Prague 1919. Insurance clerk Kafka (Jeremy Irons) investigates the disappearance of his friend and colleague Eduard Rabin. Eduard was sent by his employers to The Castle, an appointment he kept, but never returned from. Gabrielle, Eduard’s lover and a member of an anarchist group draws Kafka into the mystery by trying to recruit him into her organisation.
Although Kafka rejects her offer his interest in Eduard’s disappearance is piqued. Kafka discovers others have gone missing after being sent to The Castle, including a noted surgeon, Dr Murnau (Ian Holm). Now there are strange creatures wandering the streets of Prague at night and Kafka is being followed by the enigmatic Inspector Grubach (Armin Mueller-Stahl).
James Hawes referred to the presentation of Franz Kafka as a solitary withdrawn figure as the ‘Kafka Myth’ in his 2009 book Excavating Kafka. Kafka was apparently a sociable and charming figure until his health began to decline. However Dobbs uses a similar approach to David Cronenberg in his William Burroughs adaptation Naked Lunch (1991) in the same year combining parts of the author’s life with his fiction.
Kafka did work for an insurance company and wrote through the night. There are hints in the film of his troubled relationship with his father and his inability to commit to a relationship. There are allusions to his work most notably in the presence of The Castle, which in Kafka’s fiction is unknowable, and unreachable, but here reveals its secrets, although they are fairly banal compared to Kafka’s nightmares.
Steven Soderbergh won huge acclaim and the Palme ‘D’Or at the Cannes Film Festival for his debut movie Sex, Lies and Videotape. Following up such success with his second film was always going to be difficult and making a black and white semi-fictional biopic of Franz Kafka using techniques borrowed from German Expressionism is probably asking for a kicking. Kafka was initially released in the US in 1991, but it would be another three years before it briefly turned up in a handful of UK cinemas.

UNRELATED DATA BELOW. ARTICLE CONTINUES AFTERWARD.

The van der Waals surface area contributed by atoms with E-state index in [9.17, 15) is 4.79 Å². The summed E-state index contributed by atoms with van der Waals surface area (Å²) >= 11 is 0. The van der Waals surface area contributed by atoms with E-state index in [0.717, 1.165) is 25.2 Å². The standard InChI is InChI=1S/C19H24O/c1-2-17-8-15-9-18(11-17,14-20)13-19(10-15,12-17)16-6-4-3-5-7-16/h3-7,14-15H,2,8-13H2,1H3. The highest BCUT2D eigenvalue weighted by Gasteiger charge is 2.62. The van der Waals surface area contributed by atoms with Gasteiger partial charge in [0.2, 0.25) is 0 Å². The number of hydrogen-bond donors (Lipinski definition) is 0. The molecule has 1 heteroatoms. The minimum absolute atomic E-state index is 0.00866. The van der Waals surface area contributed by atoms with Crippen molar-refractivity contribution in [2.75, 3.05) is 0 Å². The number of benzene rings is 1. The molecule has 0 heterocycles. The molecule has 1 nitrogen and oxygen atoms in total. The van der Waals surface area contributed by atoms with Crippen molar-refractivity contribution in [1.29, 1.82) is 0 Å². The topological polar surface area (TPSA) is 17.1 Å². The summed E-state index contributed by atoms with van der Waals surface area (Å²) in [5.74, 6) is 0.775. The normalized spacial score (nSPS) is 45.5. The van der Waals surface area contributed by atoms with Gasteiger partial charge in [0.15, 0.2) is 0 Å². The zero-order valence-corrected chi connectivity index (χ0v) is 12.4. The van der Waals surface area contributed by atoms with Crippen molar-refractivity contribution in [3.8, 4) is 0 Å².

Although Kafka is regarded as a miserabilist his writing is often very funny. The masterful short story ‘The Rebuff’ is barely half a page long, but skewer’s the romantic longing of both sexes with a perfect aim. The preference for films about, or based on work by ‘serious’ writers, and few are taken as seriously as Kafka, is that they be serious.
Witness the austere and lifeless version of The Trial (David Hugh Jones 1993) with the perfectly cast Kyle MacLachlan trapped in a lousy production, just as surely as Josef K is trapped by the law. Lem Dobbs screenplay for Kafka has plenty of humour and Soderbergh has essentially placed the great novelist in a highbrow zombie film, like The Third Man (Carol Reed 1949) crossed with George Romero. Maybe this seemed incongruous to some critics, but it is closer to the spirit of Kafka’s work than they realise.